Wednesday, October 10, 2012

Hobsbawm and the Fatal Appeal of Revolution

Eric Hobsbawn shaped the way many contemporary Americans view the French Revolution. I remember having to read him in high school.  He portrayed Louis XVI and Marie-Antoinette as complete nitwits. To quote from The Spectator:
Hobsbawm’s communism was a kind of religion. This is not a novel observation, merely one worth keeping in mind. Understood in this fashion his reluctance to grant his opponents the recantation they desired becomes more understandable. The true believer betrayed by actual events invariably finds himself in a lonely place. Nevertheless, I can understand how it can be that the purity of the original idea actually gains force the more the idea is corrupted by man’s imperfect attempts to put it into deliverable practice. There’s always a place for the melancholy of betrayed promise. (Read entire post.)
Paul Gottfried reflects upon the totalitarian double standard, saying:
What is hard for anyone who is not some kind of leftist ideologue to shove down the memory hole is Hobsbawm’s lifelong dedication to communism, most particularly his unswerving loyalty to Stalin’s memory...The paper also tells us that his friend and Marxist associate Christopher Hill had dropped out of the CP by the 1970s but Hobsbawm chose a different course. That path was of course one of total subservience to the Soviet Union, although Hobsbawm had objected when Khrushchev in 1956 had dared to comment on Stalin’s “cult of personality.”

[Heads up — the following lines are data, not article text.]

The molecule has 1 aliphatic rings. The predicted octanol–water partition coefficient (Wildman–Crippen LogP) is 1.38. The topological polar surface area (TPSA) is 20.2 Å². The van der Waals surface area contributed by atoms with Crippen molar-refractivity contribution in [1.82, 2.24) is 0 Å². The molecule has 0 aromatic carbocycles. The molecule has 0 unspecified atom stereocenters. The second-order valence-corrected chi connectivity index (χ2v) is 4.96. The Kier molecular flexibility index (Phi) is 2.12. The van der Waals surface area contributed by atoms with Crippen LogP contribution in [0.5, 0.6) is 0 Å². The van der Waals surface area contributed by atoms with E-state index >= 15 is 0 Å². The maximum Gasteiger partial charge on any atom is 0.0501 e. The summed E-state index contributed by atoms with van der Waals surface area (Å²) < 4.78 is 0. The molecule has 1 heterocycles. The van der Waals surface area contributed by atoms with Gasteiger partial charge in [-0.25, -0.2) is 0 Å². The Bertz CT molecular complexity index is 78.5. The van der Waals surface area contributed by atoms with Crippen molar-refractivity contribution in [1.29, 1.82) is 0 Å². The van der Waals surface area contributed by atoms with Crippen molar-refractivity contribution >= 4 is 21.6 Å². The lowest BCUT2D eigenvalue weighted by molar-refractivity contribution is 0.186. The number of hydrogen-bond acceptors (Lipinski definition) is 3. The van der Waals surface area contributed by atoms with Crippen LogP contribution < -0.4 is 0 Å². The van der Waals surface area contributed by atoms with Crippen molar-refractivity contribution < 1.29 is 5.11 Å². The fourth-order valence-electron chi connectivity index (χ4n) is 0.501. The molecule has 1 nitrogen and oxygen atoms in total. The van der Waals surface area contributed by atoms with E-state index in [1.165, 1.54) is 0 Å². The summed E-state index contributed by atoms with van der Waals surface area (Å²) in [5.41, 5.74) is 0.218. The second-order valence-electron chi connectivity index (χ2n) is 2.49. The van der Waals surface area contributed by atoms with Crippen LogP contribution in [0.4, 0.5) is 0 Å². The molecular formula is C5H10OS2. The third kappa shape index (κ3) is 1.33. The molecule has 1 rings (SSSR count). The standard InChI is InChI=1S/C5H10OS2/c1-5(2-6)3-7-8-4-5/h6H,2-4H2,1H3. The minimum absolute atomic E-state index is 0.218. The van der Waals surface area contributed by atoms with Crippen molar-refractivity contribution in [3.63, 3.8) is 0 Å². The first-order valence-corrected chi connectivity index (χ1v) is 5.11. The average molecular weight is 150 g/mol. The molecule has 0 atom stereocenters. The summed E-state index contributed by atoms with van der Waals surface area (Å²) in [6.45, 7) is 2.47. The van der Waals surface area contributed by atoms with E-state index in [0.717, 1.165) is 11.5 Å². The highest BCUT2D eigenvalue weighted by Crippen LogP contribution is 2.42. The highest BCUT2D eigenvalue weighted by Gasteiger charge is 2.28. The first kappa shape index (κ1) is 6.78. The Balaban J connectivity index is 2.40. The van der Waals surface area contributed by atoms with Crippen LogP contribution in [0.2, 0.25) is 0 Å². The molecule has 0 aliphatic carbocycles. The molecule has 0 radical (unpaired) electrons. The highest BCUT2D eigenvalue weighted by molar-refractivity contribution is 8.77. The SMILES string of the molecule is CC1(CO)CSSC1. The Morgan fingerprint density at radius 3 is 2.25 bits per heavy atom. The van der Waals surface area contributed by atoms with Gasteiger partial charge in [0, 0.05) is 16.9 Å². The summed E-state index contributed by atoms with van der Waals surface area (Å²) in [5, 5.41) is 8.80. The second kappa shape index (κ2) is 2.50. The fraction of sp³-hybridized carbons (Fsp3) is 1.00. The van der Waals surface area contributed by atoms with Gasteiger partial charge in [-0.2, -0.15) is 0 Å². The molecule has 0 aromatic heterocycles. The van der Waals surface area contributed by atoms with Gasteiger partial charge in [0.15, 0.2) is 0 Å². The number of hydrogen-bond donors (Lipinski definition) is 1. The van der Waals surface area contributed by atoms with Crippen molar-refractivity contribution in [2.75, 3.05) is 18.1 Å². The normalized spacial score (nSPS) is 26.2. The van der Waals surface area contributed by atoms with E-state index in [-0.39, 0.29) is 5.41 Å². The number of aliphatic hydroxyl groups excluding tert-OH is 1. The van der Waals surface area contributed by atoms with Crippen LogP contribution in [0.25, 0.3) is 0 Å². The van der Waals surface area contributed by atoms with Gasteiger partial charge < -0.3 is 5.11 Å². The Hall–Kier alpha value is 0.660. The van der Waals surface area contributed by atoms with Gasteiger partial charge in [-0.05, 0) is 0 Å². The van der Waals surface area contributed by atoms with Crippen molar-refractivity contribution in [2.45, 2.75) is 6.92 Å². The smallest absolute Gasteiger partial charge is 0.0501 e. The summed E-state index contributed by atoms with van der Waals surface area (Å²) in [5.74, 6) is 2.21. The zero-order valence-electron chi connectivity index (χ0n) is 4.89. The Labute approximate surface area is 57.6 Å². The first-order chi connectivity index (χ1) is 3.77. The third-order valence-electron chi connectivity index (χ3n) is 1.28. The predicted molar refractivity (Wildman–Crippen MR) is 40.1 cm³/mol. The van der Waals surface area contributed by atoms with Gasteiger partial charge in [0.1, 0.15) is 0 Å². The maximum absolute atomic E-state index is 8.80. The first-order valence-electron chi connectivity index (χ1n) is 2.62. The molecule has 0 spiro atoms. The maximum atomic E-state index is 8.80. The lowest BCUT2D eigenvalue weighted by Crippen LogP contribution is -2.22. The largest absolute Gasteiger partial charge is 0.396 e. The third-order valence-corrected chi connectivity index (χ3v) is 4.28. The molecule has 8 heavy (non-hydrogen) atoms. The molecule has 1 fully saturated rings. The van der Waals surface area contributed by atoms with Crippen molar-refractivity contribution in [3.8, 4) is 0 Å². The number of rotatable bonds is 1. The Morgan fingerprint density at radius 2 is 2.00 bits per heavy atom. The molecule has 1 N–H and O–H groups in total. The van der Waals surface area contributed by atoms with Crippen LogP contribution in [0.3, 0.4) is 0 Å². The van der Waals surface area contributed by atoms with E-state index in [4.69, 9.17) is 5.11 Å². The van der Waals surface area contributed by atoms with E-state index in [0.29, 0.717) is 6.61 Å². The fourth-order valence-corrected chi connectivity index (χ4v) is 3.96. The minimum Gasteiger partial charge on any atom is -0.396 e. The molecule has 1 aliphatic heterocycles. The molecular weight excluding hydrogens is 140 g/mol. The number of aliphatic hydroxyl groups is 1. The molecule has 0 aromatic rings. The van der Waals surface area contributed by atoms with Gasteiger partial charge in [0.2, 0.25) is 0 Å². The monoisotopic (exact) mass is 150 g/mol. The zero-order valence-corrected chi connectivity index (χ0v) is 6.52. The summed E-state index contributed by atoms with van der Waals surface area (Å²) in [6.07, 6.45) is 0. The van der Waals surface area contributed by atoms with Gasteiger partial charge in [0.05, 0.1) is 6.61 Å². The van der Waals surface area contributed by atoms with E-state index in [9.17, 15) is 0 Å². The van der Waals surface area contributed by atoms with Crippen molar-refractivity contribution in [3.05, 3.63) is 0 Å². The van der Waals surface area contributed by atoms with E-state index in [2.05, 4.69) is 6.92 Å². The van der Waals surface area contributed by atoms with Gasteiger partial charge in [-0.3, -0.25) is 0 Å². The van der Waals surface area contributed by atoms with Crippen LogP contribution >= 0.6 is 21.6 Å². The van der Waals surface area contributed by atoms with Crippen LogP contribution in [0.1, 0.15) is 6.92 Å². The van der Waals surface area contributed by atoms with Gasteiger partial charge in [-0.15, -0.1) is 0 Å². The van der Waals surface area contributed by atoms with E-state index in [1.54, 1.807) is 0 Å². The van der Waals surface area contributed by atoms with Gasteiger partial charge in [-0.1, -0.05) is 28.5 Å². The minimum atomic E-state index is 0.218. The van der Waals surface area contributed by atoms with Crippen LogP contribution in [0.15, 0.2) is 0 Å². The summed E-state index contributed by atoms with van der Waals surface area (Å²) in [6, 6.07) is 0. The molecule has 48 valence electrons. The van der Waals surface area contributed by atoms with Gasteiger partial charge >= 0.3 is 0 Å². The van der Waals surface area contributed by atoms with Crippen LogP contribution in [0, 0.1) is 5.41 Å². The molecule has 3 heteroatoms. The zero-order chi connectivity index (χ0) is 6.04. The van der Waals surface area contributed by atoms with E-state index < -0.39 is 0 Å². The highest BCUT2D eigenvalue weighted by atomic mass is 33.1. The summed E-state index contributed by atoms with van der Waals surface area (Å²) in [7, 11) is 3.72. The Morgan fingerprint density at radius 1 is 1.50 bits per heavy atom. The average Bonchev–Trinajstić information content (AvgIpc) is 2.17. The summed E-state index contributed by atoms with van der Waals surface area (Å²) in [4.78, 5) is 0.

One could only imagine, as my son reminded me, what the same sources would say if Hobsbawm, like Martin Heidegger, had once rashly come out in support of the Third Reich, even if, as in the case of one of the West’s greatest philosophers, he had subsequently withdrawn from politics. Obviously being a lifelong Stalinist is not like being a temporary Nazi in 1933. It brings bouquets for one’s idealism rather than a rash of anti-fascist tirades, masquerading as books, which are reviewed in the elite press. But let’s not pick such an extreme example. Let’s imagine that Hobsbawm went from being a Stalinist to something less ominous than a fleeting Nazi enthusiast. What if he had gone from defending the gulags to being an opponent of gay marriage? Would the Guardian have treated him any worse when he died at 95 as a one-time “Marxist historian”? You bet it would. (Read entire article.)

1 comment:

julygirl said...

And tragically there were lots of little Communist puppets teaching in American colleges and universities during that time. My brother as well as my future husband would comment on the Communists leanings of many professors at their Alma Mater, the University of Washington in Seattle during the '50's.

We choose to portray teachers and professors of history as emoting pure and unadulterated facts when in fact many have their own agenda.